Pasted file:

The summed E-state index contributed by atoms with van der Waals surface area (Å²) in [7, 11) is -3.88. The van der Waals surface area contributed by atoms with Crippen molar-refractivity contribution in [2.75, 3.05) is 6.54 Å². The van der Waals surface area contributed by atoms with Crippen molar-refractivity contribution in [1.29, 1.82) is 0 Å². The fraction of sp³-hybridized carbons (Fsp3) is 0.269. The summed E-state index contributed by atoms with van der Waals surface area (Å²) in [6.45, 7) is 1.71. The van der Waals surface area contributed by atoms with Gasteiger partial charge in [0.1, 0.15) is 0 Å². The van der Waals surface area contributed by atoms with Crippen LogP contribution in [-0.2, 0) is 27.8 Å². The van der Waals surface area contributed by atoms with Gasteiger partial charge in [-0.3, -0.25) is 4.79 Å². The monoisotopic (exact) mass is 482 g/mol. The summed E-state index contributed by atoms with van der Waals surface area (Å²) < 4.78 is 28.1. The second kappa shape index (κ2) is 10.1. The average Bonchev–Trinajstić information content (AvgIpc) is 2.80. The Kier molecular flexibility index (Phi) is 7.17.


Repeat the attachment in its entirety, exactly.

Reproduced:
The summed E-state index contributed by atoms with van der Waals surface area (Å²) in [7, 11) is -3.88. The van der Waals surface area contributed by atoms with Crippen molar-refractivity contribution in [2.75, 3.05) is 6.54 Å². The van der Waals surface area contributed by atoms with Crippen molar-refractivity contribution in [1.29, 1.82) is 0 Å². The fraction of sp³-hybridized carbons (Fsp3) is 0.269. The summed E-state index contributed by atoms with van der Waals surface area (Å²) in [6.45, 7) is 1.71. The van der Waals surface area contributed by atoms with Gasteiger partial charge in [0.1, 0.15) is 0 Å². The van der Waals surface area contributed by atoms with Crippen LogP contribution in [-0.2, 0) is 27.8 Å². The van der Waals surface area contributed by atoms with Gasteiger partial charge in [-0.3, -0.25) is 4.79 Å². The monoisotopic (exact) mass is 482 g/mol. The summed E-state index contributed by atoms with van der Waals surface area (Å²) < 4.78 is 28.1. The second kappa shape index (κ2) is 10.1. The average Bonchev–Trinajstić information content (AvgIpc) is 2.80. The Kier molecular flexibility index (Phi) is 7.17.